• Michael A. Smith

Michael A. Smith: 409-683-5206; michael.smith@galvnews.com

(9) comments

Allen Flores

The cruise ships are ideally located to benefit downtown businesses. However crossing Harborside Drive is not easy for passengers to visit The Strand. To take full advantage of the benefits of the cruise industry, I've heard that Mr. Rees is working on convenient parking and shuttles to safely transport cruise passengers to The Stand business district. We applaud his efforts to alleviate the parking and current access problems to The Strand.

Charlotte O'rourke

I may be wrong, but don’t think this is the draft master plan. It looks more like a list of cargo challenges and known cruise opportunities. There has been no city, Board, or public input.

The cruise business didn’t fall into the ports lap. It gave major incentives and spent considerable operating funds to obtain and build it.

The port receives no public tax support or HOT funds.

Cargo needs to be more than an afterthought.

Until the port dredges its channel to an appropriate depth, fills the slips as promised, builds bridges to Pelican Island, and actively pursues the cargo business and to keep its current business, it will continue to decline.

Stop giving raises, benefits and bonuses until port infrastructure is adequately taken care of.

Hopefully, the port Board will address these challenges in the actual master plan, and provide a useable product.

Ron Binkley

If we build it, they will come. If we build it great, they will come in droves!

Charlotte O'rourke


We built the cruise terminal, and they came. We built another and they came again, and are still coming.

The consultants all said Galveston couldn’t be in the cruise business. Incentives, determination, and a plan got them here.

The port needs a plan, incentives, and the right moves for cargo. The question is does the city want to be a port or just a tourist destination with ever more tourism and little else?

All good questions and the port deserves credit for starting the conversation with the first steps of a Master Plan.

We spend 25 million on building beaches that washes away in 3 years, but some don’t see the value of a vehicular bridge to Pelican Island that will last 50-80 years and helps develop the area.

Galveston laughed at Houston while they dug a ditch and built a cargo port, and yet they came and it grew to be one of the largest US ports.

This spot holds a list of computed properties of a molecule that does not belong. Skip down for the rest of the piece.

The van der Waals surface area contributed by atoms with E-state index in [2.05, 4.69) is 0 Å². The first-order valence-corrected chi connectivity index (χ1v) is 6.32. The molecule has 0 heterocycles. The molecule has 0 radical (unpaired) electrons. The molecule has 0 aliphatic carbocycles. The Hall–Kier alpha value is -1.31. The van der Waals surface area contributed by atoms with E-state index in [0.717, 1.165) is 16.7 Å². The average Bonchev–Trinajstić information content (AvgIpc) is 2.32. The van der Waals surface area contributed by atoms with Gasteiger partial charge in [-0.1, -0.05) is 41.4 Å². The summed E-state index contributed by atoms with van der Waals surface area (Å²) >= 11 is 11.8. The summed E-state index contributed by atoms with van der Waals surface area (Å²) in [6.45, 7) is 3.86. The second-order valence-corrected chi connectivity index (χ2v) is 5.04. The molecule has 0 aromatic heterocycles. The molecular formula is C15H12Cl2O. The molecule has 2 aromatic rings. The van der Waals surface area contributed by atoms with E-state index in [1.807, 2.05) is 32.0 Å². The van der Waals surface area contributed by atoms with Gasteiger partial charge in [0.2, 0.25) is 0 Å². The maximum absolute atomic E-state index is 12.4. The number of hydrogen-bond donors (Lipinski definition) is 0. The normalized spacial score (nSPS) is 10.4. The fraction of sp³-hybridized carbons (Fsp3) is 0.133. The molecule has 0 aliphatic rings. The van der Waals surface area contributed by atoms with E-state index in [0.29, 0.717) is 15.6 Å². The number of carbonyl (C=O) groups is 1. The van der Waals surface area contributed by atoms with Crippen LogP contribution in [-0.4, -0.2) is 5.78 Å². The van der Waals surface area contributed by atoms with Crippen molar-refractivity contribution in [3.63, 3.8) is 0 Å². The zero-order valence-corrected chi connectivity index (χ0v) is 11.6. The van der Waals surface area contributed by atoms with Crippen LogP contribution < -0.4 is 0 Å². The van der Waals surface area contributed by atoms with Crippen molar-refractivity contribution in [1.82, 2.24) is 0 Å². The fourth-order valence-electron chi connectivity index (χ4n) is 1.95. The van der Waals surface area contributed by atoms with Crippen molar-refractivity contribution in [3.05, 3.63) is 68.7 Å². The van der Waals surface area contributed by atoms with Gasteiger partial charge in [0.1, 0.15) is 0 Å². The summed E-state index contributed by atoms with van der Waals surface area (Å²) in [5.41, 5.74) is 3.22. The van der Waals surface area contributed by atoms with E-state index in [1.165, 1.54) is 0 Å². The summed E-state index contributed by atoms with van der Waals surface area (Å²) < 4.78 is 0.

Vision, leadership, and planning. Can’t wait!

Charlotte O'rourke

As a FYI/Correction, I believe the POG is number 4 in the US for cruise passengers. It has already passed New Orleans.

Miceal O'Laochdha

Charlotte is on target with all her points. This was not a draft master plan, it was multiple presentations of information accumulated by the consultants for consideration of all interested parties for development of a plan. The consultants showed very clear bias toward the cruise business alone, and definitely considered long term cargo customers as red-headed step children. WWL needed to move from their original location at the west end of the port years ago when their business here continued to expand. Now they are told to just move back to the problems of poor access, lack of usable space, poor infrastructure, and constantly silting-in docks with the consultant’s off-hand statement: "WWL will be fine, obviously we will find space for them". Prediction that current plans for the Port will be unable to meet the needs of Del Monte's plans for expansion met with passive acceptance of them leaving Galveston for another port. These two cargo tenants have been with Galveston for many years, through thick and thin but, we are no longer concerned for their businesses? That is a mistake. At Wednesday's meeting, the consultant flat out said they knew little or nothing about the ship repair and offshore oil project customers for the Port, and he saw no point in including them in planning. Both these intertwined businesses have been slow in recent years but will inevitably regain the level of activity they have had previously and, if not in Galveston then they will go elsewhere. When all the diverse maritime businesses which this port has historically relied upon are ignored and all gone, then Galveston will be at the tender mercies the cruise lines and the ever-present danger that they move elsewhere. Just like the ports with which we compete, the Port of Galveston needs the influx of public funds (taxes) in order the remain viable in the 21st century.